Cardinal Timothy Dolan wrote to House Speaker John Boehner Thursday, calling immigration reform "a matter of great moral urgency" and asking that legislation be passed by the end of the year.
“The House has a responsibility to debate and attempt to resolve public policy issues that challenge the nation," wrote Dolan, who is president of the hugely influential U.S. Conference of Catholic Bishops.
"Immigration is a challenge that has confounded our nation for years, with little action from our federally elected officials. It is a matter of great moral urgency that cannot wait any longer for action," he said, adding that passage should take place "ideally prior to the end of the calendar year."
President Barack Obama pressed GOP lawmakers in a statement from the White House last month to do the same, and said he’s open to accepting any immigration legislation as long as it includes a path to citizenship.
Keeping undocumented workers as a permanent underclass, Dolan wrote, is a “stain on the soul of our nation."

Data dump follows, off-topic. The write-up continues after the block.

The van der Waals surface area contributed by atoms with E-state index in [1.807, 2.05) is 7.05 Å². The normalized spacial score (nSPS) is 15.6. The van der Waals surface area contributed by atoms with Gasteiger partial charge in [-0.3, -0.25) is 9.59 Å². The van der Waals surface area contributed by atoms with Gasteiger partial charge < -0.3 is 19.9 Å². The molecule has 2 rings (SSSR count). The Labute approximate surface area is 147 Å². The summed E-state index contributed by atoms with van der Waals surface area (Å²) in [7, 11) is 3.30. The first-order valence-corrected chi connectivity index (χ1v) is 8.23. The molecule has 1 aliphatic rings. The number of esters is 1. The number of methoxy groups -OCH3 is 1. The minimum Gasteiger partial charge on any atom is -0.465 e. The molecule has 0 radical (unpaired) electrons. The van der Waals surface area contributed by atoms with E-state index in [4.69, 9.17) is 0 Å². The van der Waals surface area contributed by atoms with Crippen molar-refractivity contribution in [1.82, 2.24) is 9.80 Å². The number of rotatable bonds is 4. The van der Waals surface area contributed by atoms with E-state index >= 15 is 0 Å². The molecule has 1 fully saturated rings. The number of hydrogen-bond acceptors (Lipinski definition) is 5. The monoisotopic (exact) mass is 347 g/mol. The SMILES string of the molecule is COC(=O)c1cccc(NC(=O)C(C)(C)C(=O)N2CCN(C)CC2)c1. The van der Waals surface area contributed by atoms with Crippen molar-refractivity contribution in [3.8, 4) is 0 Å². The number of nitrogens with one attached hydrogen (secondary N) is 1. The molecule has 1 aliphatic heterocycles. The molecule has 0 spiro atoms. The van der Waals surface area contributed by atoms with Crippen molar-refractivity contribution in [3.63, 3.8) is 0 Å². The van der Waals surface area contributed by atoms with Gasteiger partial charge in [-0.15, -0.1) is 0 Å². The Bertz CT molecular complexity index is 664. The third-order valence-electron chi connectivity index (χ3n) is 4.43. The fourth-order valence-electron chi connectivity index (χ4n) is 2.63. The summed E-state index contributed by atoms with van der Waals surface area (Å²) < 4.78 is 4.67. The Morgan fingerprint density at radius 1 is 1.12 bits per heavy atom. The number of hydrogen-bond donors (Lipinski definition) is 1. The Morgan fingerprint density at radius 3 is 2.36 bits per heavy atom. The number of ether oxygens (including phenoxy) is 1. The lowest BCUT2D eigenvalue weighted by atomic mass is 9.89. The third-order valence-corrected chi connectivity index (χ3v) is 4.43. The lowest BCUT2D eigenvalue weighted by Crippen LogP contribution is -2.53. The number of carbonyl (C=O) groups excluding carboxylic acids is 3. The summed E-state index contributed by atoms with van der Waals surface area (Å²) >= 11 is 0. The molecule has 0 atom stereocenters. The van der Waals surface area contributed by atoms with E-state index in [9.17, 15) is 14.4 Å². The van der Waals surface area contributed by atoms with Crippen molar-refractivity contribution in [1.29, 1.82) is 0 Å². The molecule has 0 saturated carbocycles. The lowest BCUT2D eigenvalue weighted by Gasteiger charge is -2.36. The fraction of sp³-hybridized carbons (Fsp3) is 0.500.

The Ohio Republican, who is Roman Catholic, hasn't indicated any intention to move forward on any particular legislation aiming to overhaul the current system, The Hill
And Boehner repeatedly has rejected calls to take up the Senate-passed Gang of Eight bill
Outside groups are also ramping up pressure on Boehner and his Republican caucus. The AFL-CIO and SEIU unions launched TV ad blitzes on the issue this week, which are airing in D.C. and a number of congressional districts with vulnerable Republicans and large Hispanic populations, The Hill reported.
Three House Republicans
recently signed onto Democratic Florida Rep. Joe Garcia’s immigration reform bill — Reps. Jeff Denham and David Valadao of California and Rep. Ileana Ros-Lehtinen of Florida.
In September, Dolan wrote in an op-ed for the New York Daily News
that Congress had a “once-in-a-generation chance” to pass immigration reform and fix a broken system.
“Some politicians and policy makers continue to believe that a large number of immigrants who have built lives for themselves in our country nonetheless don't really wish to become a part of America," he said last month in The Wall Street Journal
Dolan argues immigrants would show their commitment to the United States if they’re offered a way to become citizens.
“The church will keep pouring resources into helping immigrants demonstrate that commitment, something our leaders should keep in mind as they debate what will become of these Americans in the making.”
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